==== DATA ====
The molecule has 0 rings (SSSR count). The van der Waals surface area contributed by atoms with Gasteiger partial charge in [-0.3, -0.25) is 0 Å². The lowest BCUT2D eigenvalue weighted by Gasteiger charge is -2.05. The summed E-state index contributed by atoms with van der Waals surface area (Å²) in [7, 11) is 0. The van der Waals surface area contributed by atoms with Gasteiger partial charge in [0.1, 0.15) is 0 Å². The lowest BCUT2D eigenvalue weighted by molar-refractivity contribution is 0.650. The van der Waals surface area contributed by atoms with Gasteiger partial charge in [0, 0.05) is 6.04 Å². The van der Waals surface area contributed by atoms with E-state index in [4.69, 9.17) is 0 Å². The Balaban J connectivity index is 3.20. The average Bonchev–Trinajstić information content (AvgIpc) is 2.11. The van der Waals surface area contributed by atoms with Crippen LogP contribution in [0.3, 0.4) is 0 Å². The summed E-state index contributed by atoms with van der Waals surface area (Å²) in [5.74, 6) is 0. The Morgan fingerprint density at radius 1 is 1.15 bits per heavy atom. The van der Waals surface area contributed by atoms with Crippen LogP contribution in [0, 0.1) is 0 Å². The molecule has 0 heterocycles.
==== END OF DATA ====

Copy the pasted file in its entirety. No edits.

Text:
The molecule has 0 rings (SSSR count). The van der Waals surface area contributed by atoms with Gasteiger partial charge in [-0.3, -0.25) is 0 Å². The lowest BCUT2D eigenvalue weighted by Gasteiger charge is -2.05. The summed E-state index contributed by atoms with van der Waals surface area (Å²) in [7, 11) is 0. The van der Waals surface area contributed by atoms with Gasteiger partial charge in [0.1, 0.15) is 0 Å². The lowest BCUT2D eigenvalue weighted by molar-refractivity contribution is 0.650. The van der Waals surface area contributed by atoms with Gasteiger partial charge in [0, 0.05) is 6.04 Å². The van der Waals surface area contributed by atoms with E-state index in [4.69, 9.17) is 0 Å². The Balaban J connectivity index is 3.20. The average Bonchev–Trinajstić information content (AvgIpc) is 2.11. The van der Waals surface area contributed by atoms with Crippen LogP contribution in [0.3, 0.4) is 0 Å². The summed E-state index contributed by atoms with van der Waals surface area (Å²) in [5.74, 6) is 0. The Morgan fingerprint density at radius 1 is 1.15 bits per heavy atom. The van der Waals surface area contributed by atoms with Crippen LogP contribution in [0, 0.1) is 0 Å². The molecule has 0 heterocycles.